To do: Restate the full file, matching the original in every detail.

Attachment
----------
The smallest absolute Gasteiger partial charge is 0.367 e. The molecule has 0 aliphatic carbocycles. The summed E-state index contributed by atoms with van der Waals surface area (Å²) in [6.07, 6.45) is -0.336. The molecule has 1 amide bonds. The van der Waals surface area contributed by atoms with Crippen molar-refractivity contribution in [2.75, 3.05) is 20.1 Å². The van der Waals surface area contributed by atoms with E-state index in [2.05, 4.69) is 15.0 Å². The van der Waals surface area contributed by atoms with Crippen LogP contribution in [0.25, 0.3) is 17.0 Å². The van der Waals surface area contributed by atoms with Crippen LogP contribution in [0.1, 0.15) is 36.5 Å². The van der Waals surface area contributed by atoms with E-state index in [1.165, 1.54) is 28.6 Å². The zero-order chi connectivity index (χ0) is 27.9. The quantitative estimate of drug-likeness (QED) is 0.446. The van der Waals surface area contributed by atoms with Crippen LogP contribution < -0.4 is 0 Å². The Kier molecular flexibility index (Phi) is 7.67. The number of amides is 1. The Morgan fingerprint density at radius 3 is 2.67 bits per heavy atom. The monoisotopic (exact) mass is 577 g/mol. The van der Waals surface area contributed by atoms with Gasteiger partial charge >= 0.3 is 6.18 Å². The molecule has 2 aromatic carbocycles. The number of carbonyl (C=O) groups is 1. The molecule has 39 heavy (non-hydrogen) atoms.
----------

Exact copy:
The smallest absolute Gasteiger partial charge is 0.367 e. The molecule has 0 aliphatic carbocycles. The summed E-state index contributed by atoms with van der Waals surface area (Å²) in [6.07, 6.45) is -0.336. The molecule has 1 amide bonds. The van der Waals surface area contributed by atoms with Crippen molar-refractivity contribution in [2.75, 3.05) is 20.1 Å². The van der Waals surface area contributed by atoms with E-state index in [2.05, 4.69) is 15.0 Å². The van der Waals surface area contributed by atoms with Crippen LogP contribution in [0.25, 0.3) is 17.0 Å². The van der Waals surface area contributed by atoms with Crippen LogP contribution in [0.1, 0.15) is 36.5 Å². The van der Waals surface area contributed by atoms with E-state index in [1.165, 1.54) is 28.6 Å². The zero-order chi connectivity index (χ0) is 27.9. The quantitative estimate of drug-likeness (QED) is 0.446. The van der Waals surface area contributed by atoms with Crippen LogP contribution < -0.4 is 0 Å². The Kier molecular flexibility index (Phi) is 7.67. The number of amides is 1. The Morgan fingerprint density at radius 3 is 2.67 bits per heavy atom. The monoisotopic (exact) mass is 577 g/mol. The van der Waals surface area contributed by atoms with Gasteiger partial charge >= 0.3 is 6.18 Å². The molecule has 2 aromatic carbocycles. The number of carbonyl (C=O) groups is 1. The molecule has 39 heavy (non-hydrogen) atoms.